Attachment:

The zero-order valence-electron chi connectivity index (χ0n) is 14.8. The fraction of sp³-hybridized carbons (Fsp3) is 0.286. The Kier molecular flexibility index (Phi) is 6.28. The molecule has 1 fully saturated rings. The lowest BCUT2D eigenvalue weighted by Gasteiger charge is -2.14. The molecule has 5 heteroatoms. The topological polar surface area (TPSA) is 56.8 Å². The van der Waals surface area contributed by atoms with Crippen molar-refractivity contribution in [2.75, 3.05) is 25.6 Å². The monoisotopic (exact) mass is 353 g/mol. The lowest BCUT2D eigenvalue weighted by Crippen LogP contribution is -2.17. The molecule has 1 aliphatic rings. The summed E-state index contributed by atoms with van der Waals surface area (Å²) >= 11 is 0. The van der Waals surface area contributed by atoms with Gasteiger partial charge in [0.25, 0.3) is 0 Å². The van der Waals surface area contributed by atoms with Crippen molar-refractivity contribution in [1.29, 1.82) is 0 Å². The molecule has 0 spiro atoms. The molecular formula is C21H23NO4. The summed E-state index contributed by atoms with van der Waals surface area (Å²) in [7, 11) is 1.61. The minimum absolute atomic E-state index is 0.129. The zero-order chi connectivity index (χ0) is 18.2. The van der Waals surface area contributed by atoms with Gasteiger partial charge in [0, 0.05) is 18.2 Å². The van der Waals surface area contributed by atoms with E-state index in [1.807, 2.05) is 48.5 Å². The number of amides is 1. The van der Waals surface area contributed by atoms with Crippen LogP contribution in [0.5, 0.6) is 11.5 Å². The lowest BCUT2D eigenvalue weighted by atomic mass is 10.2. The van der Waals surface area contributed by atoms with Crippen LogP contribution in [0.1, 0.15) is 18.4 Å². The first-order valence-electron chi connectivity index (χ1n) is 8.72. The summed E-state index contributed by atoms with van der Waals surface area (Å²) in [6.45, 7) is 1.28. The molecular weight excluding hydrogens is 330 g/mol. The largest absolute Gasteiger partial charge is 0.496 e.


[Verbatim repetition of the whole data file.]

The zero-order valence-electron chi connectivity index (χ0n) is 14.8. The fraction of sp³-hybridized carbons (Fsp3) is 0.286. The Kier molecular flexibility index (Phi) is 6.28. The molecule has 1 fully saturated rings. The lowest BCUT2D eigenvalue weighted by Gasteiger charge is -2.14. The molecule has 5 heteroatoms. The topological polar surface area (TPSA) is 56.8 Å². The van der Waals surface area contributed by atoms with Crippen molar-refractivity contribution in [2.75, 3.05) is 25.6 Å². The monoisotopic (exact) mass is 353 g/mol. The lowest BCUT2D eigenvalue weighted by Crippen LogP contribution is -2.17. The molecule has 1 aliphatic rings. The summed E-state index contributed by atoms with van der Waals surface area (Å²) >= 11 is 0. The van der Waals surface area contributed by atoms with Gasteiger partial charge in [0.25, 0.3) is 0 Å². The van der Waals surface area contributed by atoms with Crippen molar-refractivity contribution in [1.29, 1.82) is 0 Å². The molecule has 0 spiro atoms. The molecular formula is C21H23NO4. The summed E-state index contributed by atoms with van der Waals surface area (Å²) in [7, 11) is 1.61. The minimum absolute atomic E-state index is 0.129. The zero-order chi connectivity index (χ0) is 18.2. The van der Waals surface area contributed by atoms with Gasteiger partial charge in [0, 0.05) is 18.2 Å². The van der Waals surface area contributed by atoms with E-state index in [1.807, 2.05) is 48.5 Å². The number of amides is 1. The van der Waals surface area contributed by atoms with Crippen LogP contribution in [0.5, 0.6) is 11.5 Å². The lowest BCUT2D eigenvalue weighted by atomic mass is 10.2. The van der Waals surface area contributed by atoms with Crippen LogP contribution in [0.1, 0.15) is 18.4 Å². The first-order valence-electron chi connectivity index (χ1n) is 8.72. The summed E-state index contributed by atoms with van der Waals surface area (Å²) in [6.45, 7) is 1.28. The molecular weight excluding hydrogens is 330 g/mol. The largest absolute Gasteiger partial charge is 0.496 e.